Leadership I
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Lessons Learned from Hospital Crises (07:14)

When the threat of quarantining Texas Health Presbyterian Hospital – Dallas staff potentially exposed to the Ebola virus emerged in October 2014, CEO Barclay Berdan came up with an alternate solution: invite those employees to stay at the hospital, on the floor that normally functioned as a hotel for patients and their families.

“There was some discussion at the city level asking all the folks who had been involved in care, many of whom had been furloughed at that point, to wait through their 21-day period [and] actually physically quarantine them, which I thought was overkill,” explains Berdan.  “So I kind of preempted the politicians.”

Continuing the conversation about hospital crises and team care, NEJM Catalyst’s Thomas Lee relates the story of how one year after Hurricane Katrina, he visited a health care organization in New Orleans and was surprised at how well the affiliate private practice physicians there worked with management on improvement, quality, and efficiency. He asked the CFO and some of those physicians why they worked so well together. “It’s Katrina,” they said.

In desperate need of hospital supplies during Katrina, the CFO and a few physicians traveled together to Walmart in search of more. The store was closed — so they broke a window, set off an alarm, and went in. When police arrived at the scene, the CFO explained why they broke in and promised to pay for the supplies later. The police let them go.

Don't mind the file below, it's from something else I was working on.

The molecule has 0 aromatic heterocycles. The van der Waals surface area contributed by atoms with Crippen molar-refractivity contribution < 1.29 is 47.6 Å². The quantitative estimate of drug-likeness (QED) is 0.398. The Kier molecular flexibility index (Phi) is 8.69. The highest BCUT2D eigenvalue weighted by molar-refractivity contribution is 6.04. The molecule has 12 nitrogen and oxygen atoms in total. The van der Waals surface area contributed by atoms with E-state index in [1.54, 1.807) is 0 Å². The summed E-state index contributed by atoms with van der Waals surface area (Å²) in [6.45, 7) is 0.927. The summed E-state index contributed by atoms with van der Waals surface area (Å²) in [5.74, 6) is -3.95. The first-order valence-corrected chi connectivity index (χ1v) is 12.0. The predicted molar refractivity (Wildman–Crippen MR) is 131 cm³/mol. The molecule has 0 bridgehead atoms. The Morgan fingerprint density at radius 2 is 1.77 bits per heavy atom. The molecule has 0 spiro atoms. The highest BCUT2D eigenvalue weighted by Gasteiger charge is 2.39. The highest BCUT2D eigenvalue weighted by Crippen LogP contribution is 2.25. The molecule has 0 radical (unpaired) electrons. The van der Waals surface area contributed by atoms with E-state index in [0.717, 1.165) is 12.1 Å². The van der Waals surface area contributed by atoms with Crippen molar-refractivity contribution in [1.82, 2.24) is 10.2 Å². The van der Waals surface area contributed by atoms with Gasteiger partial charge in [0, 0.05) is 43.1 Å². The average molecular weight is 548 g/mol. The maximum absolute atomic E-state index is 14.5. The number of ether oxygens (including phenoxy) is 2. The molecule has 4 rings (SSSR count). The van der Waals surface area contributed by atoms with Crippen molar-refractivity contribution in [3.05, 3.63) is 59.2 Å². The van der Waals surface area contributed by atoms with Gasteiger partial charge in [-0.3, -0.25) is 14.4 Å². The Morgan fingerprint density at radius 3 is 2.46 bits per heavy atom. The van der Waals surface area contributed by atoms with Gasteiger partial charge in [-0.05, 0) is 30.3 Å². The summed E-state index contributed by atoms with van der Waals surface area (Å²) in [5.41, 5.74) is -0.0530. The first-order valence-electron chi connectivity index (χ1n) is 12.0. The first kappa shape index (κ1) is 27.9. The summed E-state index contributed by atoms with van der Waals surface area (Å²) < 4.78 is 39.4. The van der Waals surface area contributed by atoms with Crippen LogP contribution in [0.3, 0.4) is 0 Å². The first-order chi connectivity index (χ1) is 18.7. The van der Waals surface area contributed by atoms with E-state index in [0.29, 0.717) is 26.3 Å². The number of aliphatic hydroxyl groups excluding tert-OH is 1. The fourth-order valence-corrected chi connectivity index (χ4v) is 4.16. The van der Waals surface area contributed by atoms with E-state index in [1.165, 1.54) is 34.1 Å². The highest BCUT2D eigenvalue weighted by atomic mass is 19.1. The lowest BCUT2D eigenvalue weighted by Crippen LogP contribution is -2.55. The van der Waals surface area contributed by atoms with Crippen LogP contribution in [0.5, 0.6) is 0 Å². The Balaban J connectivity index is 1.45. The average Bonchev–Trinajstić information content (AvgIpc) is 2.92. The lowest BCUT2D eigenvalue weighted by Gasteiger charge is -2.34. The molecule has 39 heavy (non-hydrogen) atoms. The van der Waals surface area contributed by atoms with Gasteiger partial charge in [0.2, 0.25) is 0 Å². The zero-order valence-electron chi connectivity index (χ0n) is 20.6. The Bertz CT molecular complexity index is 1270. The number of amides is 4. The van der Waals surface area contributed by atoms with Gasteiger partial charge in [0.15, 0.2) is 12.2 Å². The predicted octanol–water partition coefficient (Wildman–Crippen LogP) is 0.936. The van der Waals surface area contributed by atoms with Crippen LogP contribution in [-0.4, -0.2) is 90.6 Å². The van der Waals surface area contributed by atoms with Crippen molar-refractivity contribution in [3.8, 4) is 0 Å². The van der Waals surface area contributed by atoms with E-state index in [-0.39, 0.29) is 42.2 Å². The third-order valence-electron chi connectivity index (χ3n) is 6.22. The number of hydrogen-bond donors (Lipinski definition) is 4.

“Once you’ve broken into a Walmart with your CFO, you look at life a little differently,” they told Lee. Crisis is a real opportunity to bond people together, and the same occurred for Texas Health Resources.

Exactly how, as a leader, did Berdan keep his employees sharp throughout the month-and-a-half-long disease crisis?

“There was a point in time when I recognized that some of our folks were probably at the end of their rope [but] clearly didn’t want to be sent home,” says Berdan. He sent them home anyway so that they would come back after two or three days, feeling refreshed.

“You have to pay attention,” adds Berdan. “I spent a good deal of time watching folks just to make sure, because I knew I was feeling it.”

Even so, Berdan went to work every day during the crisis. “It was important to see this through, and we never knew what was going to happen on any particular day.”

Berdan describes, for example, how on the day before Halloween, a Texas Health Resources supplier found what looked like a biohazard bag with blood in it — and the name of the Ebola patient on it — at their warehouse.  “We were fairly certain it was not real,” says Berdan. “But if it was real, I thought, this is bioterrorism.” The FBI was called, and two Texas Health employees brought the bag to their laboratory for testing. It ultimately turned out to be a Halloween prank, but nevertheless, a prank that wasted the time and resources of Texas Health Resources for an entire day.

From the NEJM Catalyst event Leadership: Translating Challenge to Success at Mayo Clinic, June 2, 2016.

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